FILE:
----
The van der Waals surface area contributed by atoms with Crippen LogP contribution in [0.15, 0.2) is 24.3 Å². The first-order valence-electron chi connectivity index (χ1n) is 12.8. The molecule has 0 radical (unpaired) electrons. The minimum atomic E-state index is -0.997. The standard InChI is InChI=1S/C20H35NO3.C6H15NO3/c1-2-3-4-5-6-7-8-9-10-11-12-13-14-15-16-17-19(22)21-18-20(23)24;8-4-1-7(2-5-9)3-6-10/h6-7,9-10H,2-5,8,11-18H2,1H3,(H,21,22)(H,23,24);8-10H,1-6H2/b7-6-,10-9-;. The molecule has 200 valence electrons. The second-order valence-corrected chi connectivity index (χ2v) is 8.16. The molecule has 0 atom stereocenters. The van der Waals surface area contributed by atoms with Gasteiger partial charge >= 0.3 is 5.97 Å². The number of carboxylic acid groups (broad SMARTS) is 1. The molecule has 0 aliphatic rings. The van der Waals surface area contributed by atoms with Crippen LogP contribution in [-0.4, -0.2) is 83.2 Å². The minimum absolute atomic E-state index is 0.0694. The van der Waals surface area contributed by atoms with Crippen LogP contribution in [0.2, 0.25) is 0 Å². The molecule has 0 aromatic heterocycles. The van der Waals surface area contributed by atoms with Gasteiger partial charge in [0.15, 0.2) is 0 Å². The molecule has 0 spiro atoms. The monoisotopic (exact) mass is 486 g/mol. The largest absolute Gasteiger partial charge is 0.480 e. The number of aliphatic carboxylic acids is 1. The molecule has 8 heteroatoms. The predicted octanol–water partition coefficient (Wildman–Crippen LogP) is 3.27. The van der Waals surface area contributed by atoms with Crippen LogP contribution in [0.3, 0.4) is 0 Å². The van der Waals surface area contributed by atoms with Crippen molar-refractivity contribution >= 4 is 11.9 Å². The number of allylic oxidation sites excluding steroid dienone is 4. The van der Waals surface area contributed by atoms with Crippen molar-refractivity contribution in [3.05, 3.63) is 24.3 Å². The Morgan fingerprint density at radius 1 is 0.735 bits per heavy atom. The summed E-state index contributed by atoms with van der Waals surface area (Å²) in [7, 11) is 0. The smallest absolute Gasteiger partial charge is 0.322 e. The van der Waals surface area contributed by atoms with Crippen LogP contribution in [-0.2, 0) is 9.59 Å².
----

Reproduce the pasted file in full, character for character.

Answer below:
The van der Waals surface area contributed by atoms with Crippen LogP contribution in [0.15, 0.2) is 24.3 Å². The first-order valence-electron chi connectivity index (χ1n) is 12.8. The molecule has 0 radical (unpaired) electrons. The minimum atomic E-state index is -0.997. The standard InChI is InChI=1S/C20H35NO3.C6H15NO3/c1-2-3-4-5-6-7-8-9-10-11-12-13-14-15-16-17-19(22)21-18-20(23)24;8-4-1-7(2-5-9)3-6-10/h6-7,9-10H,2-5,8,11-18H2,1H3,(H,21,22)(H,23,24);8-10H,1-6H2/b7-6-,10-9-;. The molecule has 200 valence electrons. The second-order valence-corrected chi connectivity index (χ2v) is 8.16. The molecule has 0 atom stereocenters. The van der Waals surface area contributed by atoms with Gasteiger partial charge >= 0.3 is 5.97 Å². The number of carboxylic acid groups (broad SMARTS) is 1. The molecule has 0 aliphatic rings. The van der Waals surface area contributed by atoms with Crippen LogP contribution in [-0.4, -0.2) is 83.2 Å². The minimum absolute atomic E-state index is 0.0694. The van der Waals surface area contributed by atoms with Crippen LogP contribution in [0.2, 0.25) is 0 Å². The molecule has 0 aromatic heterocycles. The van der Waals surface area contributed by atoms with Gasteiger partial charge in [0.15, 0.2) is 0 Å². The molecule has 0 spiro atoms. The monoisotopic (exact) mass is 486 g/mol. The largest absolute Gasteiger partial charge is 0.480 e. The number of aliphatic carboxylic acids is 1. The molecule has 8 heteroatoms. The predicted octanol–water partition coefficient (Wildman–Crippen LogP) is 3.27. The van der Waals surface area contributed by atoms with Crippen LogP contribution in [0.3, 0.4) is 0 Å². The van der Waals surface area contributed by atoms with Crippen molar-refractivity contribution >= 4 is 11.9 Å². The number of allylic oxidation sites excluding steroid dienone is 4. The van der Waals surface area contributed by atoms with Crippen molar-refractivity contribution in [3.05, 3.63) is 24.3 Å². The Morgan fingerprint density at radius 1 is 0.735 bits per heavy atom. The summed E-state index contributed by atoms with van der Waals surface area (Å²) in [7, 11) is 0. The smallest absolute Gasteiger partial charge is 0.322 e. The van der Waals surface area contributed by atoms with Crippen LogP contribution in [-0.2, 0) is 9.59 Å².